Posted on 06-12-2013
Car Accidents and Pre-Existing Conditions
A segment of my practice deals with treating acutely injury patients suffering from whiplash, concussions, headaches, neck pain and back pain. I often see these types of injuries resulting from auto accidents (properly referred to as motor vehicle collisions) in Baltimore.
Many people think that if they are injured in a non-fault car accident that the adverse (other person's) insurance company will deal with them fairly and give them access to needed chiropractic and medical care. Often, it is a real fight for injured clients to get the care they need. One tactic that insurance companies and claims adjustors use is the "pre-existing condition" arugment. They state that the pain that a patient has is due to a condition that they already had before their car accident, and that as such, the insurance company should not have to pay for care.
A pre-existing condition can be "active" in that the patient was already having a complaint which was worsened as a result of the car accident (i.e. lower back pain that was present 2x/week at a 3/10 which is now daily at a 7/10) or it can be "inactive" such as a prior resolved lower back injury resulting from a car accident three years ago.
When taking a history of patients involved in a car accident in Baltimore I attempt to "tease out" old injuries from new and so that I can properly apportion any pre-existing complaints. Many doctors do not take the time to do this, as they rush to see patients. What patient's often do not realize is that if a proper honest history isn't in a doctor's report that it WILL BE USED AGAINST YOU!
Most claims adjustors and insurance companies read through your medical records with a fine toothed comb looking for anything they can claim might be a reason why you were a) not injured in this car accident or b) if you were injured, you were already injured from a pre-existing condition or c) you were injured unrelated to this car accident.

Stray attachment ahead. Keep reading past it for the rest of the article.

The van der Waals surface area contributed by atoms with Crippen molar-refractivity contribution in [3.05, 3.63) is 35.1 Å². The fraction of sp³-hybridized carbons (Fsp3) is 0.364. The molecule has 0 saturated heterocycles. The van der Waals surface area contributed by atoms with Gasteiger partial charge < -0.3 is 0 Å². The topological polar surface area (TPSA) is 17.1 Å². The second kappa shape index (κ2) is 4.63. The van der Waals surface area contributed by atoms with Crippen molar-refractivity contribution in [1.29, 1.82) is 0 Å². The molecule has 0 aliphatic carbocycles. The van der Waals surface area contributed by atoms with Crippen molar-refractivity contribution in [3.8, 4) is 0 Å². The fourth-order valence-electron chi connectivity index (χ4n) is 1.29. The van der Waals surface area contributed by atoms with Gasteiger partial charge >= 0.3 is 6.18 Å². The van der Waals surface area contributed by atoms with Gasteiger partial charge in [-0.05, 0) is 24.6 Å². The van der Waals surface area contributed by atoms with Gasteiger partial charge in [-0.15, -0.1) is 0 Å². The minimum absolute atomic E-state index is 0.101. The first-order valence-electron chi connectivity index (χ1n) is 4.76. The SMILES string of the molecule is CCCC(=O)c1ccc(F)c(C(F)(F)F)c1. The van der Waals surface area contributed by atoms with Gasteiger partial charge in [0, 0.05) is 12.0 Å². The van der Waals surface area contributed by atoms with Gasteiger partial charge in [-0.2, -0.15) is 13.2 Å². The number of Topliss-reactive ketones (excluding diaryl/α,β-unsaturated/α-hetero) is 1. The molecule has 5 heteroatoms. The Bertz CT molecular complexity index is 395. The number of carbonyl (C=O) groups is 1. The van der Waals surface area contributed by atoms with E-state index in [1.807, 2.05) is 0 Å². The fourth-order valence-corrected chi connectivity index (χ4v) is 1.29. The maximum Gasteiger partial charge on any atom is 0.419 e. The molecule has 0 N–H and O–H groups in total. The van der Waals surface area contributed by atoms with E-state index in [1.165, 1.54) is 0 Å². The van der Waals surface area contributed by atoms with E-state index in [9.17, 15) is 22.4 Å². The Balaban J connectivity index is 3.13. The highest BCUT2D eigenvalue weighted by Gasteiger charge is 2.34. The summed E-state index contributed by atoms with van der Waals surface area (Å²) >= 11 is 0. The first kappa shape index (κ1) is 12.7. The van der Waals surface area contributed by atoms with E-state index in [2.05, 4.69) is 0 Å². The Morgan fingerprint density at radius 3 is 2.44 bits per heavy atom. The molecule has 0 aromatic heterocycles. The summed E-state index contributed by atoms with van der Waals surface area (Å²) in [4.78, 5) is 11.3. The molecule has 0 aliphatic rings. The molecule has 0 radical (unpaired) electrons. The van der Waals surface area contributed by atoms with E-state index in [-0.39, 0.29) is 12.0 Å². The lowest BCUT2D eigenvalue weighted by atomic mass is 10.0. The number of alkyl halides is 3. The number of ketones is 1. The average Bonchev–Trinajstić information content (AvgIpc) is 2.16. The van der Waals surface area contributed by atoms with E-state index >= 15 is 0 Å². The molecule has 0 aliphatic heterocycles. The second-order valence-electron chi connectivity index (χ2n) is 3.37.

Dr. Art Croft in his book "Whiplash and Mild Traumatic Brain Injuries: A Guide for Patients and Practitioners" sheds some light on the pre-existing condition tactics used by insurance companies (page 102):
"Disc disease and spondylosis (spinal degeneration) are part of the normal aging process, like wrinkles, sagging flesh, gray hair, and age lines. About 50% of all people will have radiologically demonstrable spondylosis by their mid-30s and about 85% will have them by the time they are in their 50s. This condition is quite common, being found at autopsy in more than 80% of persons by the age of 50 years. Since it can not be said that 80% of persons over the age of 50 have chronic spinal pain, it provides no valid probative evidence of pre-existing symptoms in a forensic setting. Most people with moderate degenerative disease, in fact, do not have spinal pain."
What Dr. Croft is saying is that while it is true that spinal degeneration becomes more likely as we age, most people with this condition do not have pain. Therefore, it is safe to conclude that pre-existing spinal degeneration (spondylosis) is NOT the cause of spinal pain following a car accident. This is an extremely important statement and one that needs to be understood by treating Chiropractors and other professionals involved in the rehabilitation of spinal injuries following car accidents in Baltimore.
My best advice to patients involved in a car accident in Baltimore is be honest. If you are injured, say so. If you are not, say so. If you have prior injuries from other car accidents, say so. Insurance companies know more about you than you know about yourself. The more honest you are with your care providers the more likely you will be treated fairly by the adverse insurance company.
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